Propofol has been shown to have antioxidant and antiapoptotic effects [15]. In this study we showed that propofol protected HUVECs from cytotoxic reactive oxygen species in a dose-dependent manner. We found that the minimum effective concentration of propofol was 1 µM, which was equal to the initial concentration for sedation [16]. Since steady-plasma concentrations of propofol in a clinical setting are 10 to 50 µM [17], we examined the effect of propofol at 1-50 µM. In human leukocytes, the antioxidant effect of propofol is due in part to intralipid, the solvent used to deliver propofol to patients [18]. Accordingly, we chose dimethyl sulfoxide (DMSO) as the solvent to deliver propofol to the cells. However, DMSO has recently been proposed as a free radical scavenging agent [19]. To exclude the potential effect of DMSO, we included a DMSO control group in our experiments. The results showed that DMSO had no effect on H2O2-induced changes. Therefore, we concluded that propofol, rather than the solvent, affected the HUVECs.
The members of the Bcl-2 family of proteins serve as anti- or pro-apoptotic regulators that are associated with a wide variety of cellular activities [4,20]. Bcl-2 is an anti-apoptotic regulator and Bax is a pro-apoptotic regulator. The balance between anti- and pro-apoptotic proteins partly determines the fate of the cell. On the other hand, caspases are a family of specific cysteine proteases whose activation is crucial to intracellular apoptosis. Among several identified caspases, caspase-3 is a common target of several procaspases and caspases, and therefore, can act as an apoptotic marker induced by various stimuli [4]. It has been shown that H2O2-induced apoptosis in cardiomyocytes is ameliorated by propofol through up-regulation of Bcl-2 and inhibition of caspase-3 [8]. In the present study, H2O2 resulted in a reduced Bcl-2/Bax ratio in HUVECs. At 1 to 50 µM, pretreatment with propofol increased expression of Bcl-2 and decreased that of Bax in H2O2-treated HUVECs. Moreover, caspase-3 activation induced by H2O2 was also decreased by propofol treatment in a dose-dependent manner. In agreement with the previously reported anti-apoptotic effects of propofol [8,21,22], this study showed that propofol significantly protects HUVECs against apoptosis due to oxidative stress.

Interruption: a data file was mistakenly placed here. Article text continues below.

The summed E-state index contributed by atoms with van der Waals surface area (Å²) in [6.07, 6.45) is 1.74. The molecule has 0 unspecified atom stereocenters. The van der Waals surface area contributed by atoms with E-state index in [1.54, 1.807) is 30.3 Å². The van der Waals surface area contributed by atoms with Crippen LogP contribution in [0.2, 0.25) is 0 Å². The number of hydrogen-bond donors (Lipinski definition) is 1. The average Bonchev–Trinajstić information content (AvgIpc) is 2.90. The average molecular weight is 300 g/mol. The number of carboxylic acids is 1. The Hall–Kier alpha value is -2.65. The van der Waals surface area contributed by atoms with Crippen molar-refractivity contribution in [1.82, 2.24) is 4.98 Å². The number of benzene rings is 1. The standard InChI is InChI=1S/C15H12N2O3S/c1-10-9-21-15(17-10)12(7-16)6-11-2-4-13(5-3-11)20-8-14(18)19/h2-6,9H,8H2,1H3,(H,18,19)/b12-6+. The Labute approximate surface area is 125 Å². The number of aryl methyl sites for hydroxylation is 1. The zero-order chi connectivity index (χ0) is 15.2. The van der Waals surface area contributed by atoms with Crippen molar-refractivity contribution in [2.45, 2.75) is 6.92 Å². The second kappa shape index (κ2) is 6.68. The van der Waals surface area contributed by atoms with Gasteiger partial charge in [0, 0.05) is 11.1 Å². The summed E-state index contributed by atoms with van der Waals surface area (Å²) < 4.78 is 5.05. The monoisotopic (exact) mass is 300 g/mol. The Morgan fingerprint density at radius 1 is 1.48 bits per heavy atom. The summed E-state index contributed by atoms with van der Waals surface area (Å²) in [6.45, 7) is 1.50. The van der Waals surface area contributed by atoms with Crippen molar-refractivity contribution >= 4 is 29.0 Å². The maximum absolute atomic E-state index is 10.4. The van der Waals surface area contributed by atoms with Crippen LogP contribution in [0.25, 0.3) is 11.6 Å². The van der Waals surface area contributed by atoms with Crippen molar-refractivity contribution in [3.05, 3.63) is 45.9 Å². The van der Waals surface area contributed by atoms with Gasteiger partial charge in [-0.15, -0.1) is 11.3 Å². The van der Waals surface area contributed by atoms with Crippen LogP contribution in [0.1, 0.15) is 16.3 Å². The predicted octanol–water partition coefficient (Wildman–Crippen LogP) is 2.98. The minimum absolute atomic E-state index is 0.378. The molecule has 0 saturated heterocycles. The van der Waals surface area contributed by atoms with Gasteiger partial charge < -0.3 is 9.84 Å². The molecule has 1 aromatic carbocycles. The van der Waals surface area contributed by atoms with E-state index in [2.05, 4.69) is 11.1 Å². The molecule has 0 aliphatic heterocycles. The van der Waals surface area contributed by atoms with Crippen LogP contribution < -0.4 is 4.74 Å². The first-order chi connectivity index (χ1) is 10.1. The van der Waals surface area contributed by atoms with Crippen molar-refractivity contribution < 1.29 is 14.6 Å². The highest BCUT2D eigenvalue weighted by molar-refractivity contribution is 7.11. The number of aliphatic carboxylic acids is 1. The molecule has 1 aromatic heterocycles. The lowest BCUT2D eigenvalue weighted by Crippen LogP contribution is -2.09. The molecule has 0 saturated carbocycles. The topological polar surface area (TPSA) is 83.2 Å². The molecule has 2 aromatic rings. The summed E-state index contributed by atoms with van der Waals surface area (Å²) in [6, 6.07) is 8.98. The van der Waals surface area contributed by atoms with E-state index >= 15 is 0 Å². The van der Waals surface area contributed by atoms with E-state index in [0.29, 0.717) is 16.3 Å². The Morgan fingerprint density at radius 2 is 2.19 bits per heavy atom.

Many studies on vascular endothelial cells have demonstrated protective effects of propofol against oxidative stress; however, the intracellular signaling pathways have remained unclear. Among the signaling pathways in endothelial cells, MAPKs and Akt are essential for death and survival, respectively [23]. It has been reported that p38 MAPK acts as a pro-apoptotic signal while Akt serves as an anti-apoptotic signal in oxidativestress-induced endothelial cells [24]. These effects are mediated by apoptosis-related factors from the Bcl-2 family of proteins [25]. The effects of the JNK pathway in apoptosis remain controversial, since both pro- and anti-apoptotic effects have been reported, depending on the apoptotic stimuli and cell type in question [4]. Moreover, JNK can also phosphorylate both proand anti-apoptotic members of the Bcl-2 family [26]. Therefore, in the present study, we used three well-established components of apoptotic signaling pathways, p38 MAPK, JNK, and Akt, as indicators to verify the protective effect of propofol against H2O2-induced HUVEC apoptosis. Our findings suggested that pretreatment with propofol inhibited the phosphorylation of p38 MAPK, JNK, and Akt in H2O2-induced HUVECs.
It has been reported that propofol inhibits the phosphorylation of p38 MAPK in H2O2-treated HUVECs [2]. Similarly, we found that p38 MAPK was significantly activated by oxidative stress in cultured HUVECs, and propofol at 1-50 µM markedly inhibited p38 MAPK phosphorylation in H2O2-treated HUVECs. JNK phosphorylation is activated in various cell types, including endothelial cells [9,27]; however, the effect of propofol on JNK in H2O2-treated HUVECs has, to our knowledge, not been investigated. Similar to the p38 MAPK results, JNK phosphorylation was induced by H2O2 and suppressed by pretreatment with 25-50 µM propofol.